VET provides a pathway to surprising careers for students like Amanda

This story was first published on Friday 24 April 2020. If you wish to use this content, please contact to confirm that the information is still current.

Vocational education and training, or VET gets students out of the classroom and into the real world, with hands-on experience and real-world skills to help them pursue a wide array of careers.

VET encompasses hundreds of exciting occupations and industries as diverse as biotechnology, cyber security, agriculture, accounting, retail, hospitality and the arts.

When Amanda Woodhams discovered that she could combine her passion for improving and shaping urban ecology with hands-on learning that brought out her best, she enrolled in a Certificate III in Arboriculture.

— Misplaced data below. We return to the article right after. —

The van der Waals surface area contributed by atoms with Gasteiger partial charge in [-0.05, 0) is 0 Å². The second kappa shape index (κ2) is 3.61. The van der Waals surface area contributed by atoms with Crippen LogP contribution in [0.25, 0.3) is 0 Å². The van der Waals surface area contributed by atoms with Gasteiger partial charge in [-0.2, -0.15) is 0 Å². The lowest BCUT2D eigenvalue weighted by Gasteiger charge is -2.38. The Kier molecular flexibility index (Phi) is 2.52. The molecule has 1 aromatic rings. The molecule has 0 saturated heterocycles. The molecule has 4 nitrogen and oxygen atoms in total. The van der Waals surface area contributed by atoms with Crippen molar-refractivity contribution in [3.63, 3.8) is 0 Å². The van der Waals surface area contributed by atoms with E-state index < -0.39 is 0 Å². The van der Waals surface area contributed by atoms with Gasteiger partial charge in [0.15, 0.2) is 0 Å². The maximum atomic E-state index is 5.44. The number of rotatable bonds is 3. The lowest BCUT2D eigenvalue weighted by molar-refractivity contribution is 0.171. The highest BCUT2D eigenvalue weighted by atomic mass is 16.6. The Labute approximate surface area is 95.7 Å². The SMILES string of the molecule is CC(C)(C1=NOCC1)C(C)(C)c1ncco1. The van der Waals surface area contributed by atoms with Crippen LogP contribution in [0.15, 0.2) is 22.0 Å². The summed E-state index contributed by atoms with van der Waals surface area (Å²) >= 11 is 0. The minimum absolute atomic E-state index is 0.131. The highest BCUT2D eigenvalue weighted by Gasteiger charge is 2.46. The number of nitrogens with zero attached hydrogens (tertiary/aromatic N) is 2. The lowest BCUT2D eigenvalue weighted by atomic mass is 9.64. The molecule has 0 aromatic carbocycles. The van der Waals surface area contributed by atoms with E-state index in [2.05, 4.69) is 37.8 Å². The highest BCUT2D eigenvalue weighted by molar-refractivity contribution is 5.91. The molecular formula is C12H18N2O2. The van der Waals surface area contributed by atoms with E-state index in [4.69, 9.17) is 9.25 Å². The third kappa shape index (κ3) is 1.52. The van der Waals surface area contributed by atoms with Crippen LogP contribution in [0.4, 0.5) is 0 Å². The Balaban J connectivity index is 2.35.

Arboriculture requires fearlessness, athleticism, balance, technique and the ability to problem-solve at great heights while operating a chainsaw.

“I thrive when I’m learning by doing. By the end of my training I’d climbed to the top of a 54 metre redwood,” Amanda said.

“One day I hope to manage one of Australia’s most significant, mature landscapes. My qualification is an important step toward that goal.”

Now she has finished her traineeship, Amanda focuses on creating educational opportunities for other trainees. She teaches eight students with academic learning difficulties from a local high school once a week.

The program gives students experience working outdoors, and Amanda encourages them to look at vocational training as a pathway to explore.

In recognition of her contribution to skilling Australia, Amanda was awarded runner-up in the 2018 Australian Apprentice (Trainee) of the Year Award.

The Australian Training Awards recognise and celebrate excellence and are an important mechanism for promoting the benefits of vocational education and training. This year, the Australian Training Awards will be held in Melbourne.

Watch the video 


More information

From the Newsroom

Correct at time of publication.